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All the indications are that European leaders are moving towards what markets have viewed as inevitable for months, namely a write-down on Greek government debt.   This is the chatter emerging from the IMF meeting in Washington.   Reports suggest that even the Greek finance minister sees a 50% write-down as the best of the available options.     There is also talk of a further enhancement of the European Financial Stability Fund (EFSF), boosting it from the proposed EUR 440bln to around EUR 2trln, either via loans from the ECB, guarantees or a combination thereof.   On one level, these developments are positive.  

However, once again the measures are merely catching up with what has been market thinking for the past several months (Greek default, greater EFSF firepower) and what’s not changed, are the crippled institutional and leadership arrangements of the eurozone. This has been one of the main barriers to resolving the eurozone crisis and may yet cripple these new initiatives. Perhaps wisely, the euro is not jumping for joy in early trading today.

Guest post by FxPro


Pressure mounting on the ECB.   The next meeting may be a week and a half away, but the pressure on the ECB to cut rates appears to be increasing by the day.   A crisis tends to pull countries together, as there is more that unites than divides. The recent meeting of G7 finance ministers and central bankers produced little, but the next G20 meeting early November will have a greater weight of expectation for more concrete proposals. Exactly what these will be, beyond the platitudes contained in the statement overnight, is not easy to see. One of the steps gaining increased traction in markets is an easing of policy from the ECB and possibly an inter-meeting move. However, the penultimate paragraph of the G20 statement last week stated that “monetary policies will maintain price stability and continue to support economic recovery”. This has the ECB’s fingers all over it and suggests that for the moment, Trichet’s mindset has not changed. An inter-meeting move looks unlikely, but a rate cut before the G20 meeting on 3-4 November is more likely than not and would confirm our long-held belief that both the ECB’s rate increases were mis-guided.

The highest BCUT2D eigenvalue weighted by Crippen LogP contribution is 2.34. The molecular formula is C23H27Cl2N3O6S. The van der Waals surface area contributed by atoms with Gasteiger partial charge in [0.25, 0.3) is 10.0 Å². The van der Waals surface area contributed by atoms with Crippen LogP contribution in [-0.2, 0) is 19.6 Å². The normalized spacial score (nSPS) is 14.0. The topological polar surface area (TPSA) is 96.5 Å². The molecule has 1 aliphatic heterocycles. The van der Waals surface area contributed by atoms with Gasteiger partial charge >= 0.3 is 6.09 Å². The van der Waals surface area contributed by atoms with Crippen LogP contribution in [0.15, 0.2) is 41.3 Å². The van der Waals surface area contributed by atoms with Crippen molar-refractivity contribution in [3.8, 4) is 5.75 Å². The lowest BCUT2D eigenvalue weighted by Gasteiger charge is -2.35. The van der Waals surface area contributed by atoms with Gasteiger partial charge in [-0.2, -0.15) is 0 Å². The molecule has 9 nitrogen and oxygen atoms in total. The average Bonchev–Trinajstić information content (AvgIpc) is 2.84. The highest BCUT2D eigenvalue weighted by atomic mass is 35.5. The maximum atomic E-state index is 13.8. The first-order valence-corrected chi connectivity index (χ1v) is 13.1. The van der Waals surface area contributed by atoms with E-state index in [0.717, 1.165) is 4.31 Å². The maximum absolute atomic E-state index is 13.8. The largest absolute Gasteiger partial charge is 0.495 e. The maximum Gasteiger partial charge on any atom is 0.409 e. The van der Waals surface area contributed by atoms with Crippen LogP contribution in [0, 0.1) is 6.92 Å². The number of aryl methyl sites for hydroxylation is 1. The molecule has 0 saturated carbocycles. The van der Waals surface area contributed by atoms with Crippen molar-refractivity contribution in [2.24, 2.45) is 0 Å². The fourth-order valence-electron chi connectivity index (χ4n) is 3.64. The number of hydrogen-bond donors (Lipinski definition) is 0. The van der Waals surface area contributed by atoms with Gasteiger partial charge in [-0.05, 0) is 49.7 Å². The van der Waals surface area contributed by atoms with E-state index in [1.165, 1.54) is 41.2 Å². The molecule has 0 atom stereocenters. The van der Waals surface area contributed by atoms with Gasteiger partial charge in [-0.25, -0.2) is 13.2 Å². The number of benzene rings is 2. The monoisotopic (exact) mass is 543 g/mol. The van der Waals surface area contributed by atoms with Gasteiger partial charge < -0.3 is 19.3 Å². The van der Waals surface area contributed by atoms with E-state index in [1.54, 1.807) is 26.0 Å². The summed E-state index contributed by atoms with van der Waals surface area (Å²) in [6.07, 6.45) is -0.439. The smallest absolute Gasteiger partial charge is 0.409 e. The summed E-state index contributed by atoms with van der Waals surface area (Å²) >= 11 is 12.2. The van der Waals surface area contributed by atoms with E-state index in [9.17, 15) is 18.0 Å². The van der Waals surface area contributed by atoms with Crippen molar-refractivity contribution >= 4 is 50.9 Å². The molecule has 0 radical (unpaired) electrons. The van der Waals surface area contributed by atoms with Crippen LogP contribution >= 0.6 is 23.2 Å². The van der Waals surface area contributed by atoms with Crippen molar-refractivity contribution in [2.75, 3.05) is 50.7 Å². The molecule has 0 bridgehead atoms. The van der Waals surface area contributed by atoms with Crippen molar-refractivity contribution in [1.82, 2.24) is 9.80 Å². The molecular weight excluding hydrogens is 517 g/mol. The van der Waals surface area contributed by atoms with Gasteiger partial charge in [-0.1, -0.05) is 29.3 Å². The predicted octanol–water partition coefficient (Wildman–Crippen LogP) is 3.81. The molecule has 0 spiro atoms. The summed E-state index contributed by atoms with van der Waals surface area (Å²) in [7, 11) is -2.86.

US rail shipments defy recession fears.   Rail shipments data, which correlate very strongly with US industrial production, rose in August to the highest level three years. At a time of growing conviction that the American economy has fallen back into recession, these figures suggest that perhaps the economy is holding up better than many expect. Interestingly, industry insiders suggest that rail shipments will remain respectable over coming months. For example, Union Pacific suggested that the week before the Labour Day holiday saw the biggest weekly volume so far in 2011, while Norfolk Southern have made similar remarks about demand.

The Fed twists and the market shouts.  The global pandemic engulfing the major financial markets has continued in the tail-end of last week, despite a brave early attempt to shrug off the growling bears. Unfortunately, although the Fed decided to twist, the market shouted! European equities experienced further heavy selling Friday, apparently unconvinced by the platitudes contained in last night’s G20 statement – the DAX fell below 5,000 at one stage, down another 3.0% to its lowest level since the summer of 2009. The FTSE 100 likewise has fallen well below 5,000 to 4,950, a 14m low, with mining stocks especially hard hit. Bonds and the dollar remains in peak demand, with the dollar index back up at 78.50 and the US 30yr bond yield at just 2.75%. Commodities were hammered once more -gold comfortably below USD 1,700 with some evidence of forced sellers to cover for losing positions elsewhere, while crude oil on Nymex down below USD 78 a barrel, down from USD 100 just two months ago. The copper price collapsed another 5%, a fall this month of 16%, while aluminium is down 7.5%, a loss this month of 25%. High-beta currencies are lower again, the Aussie now under 0.97.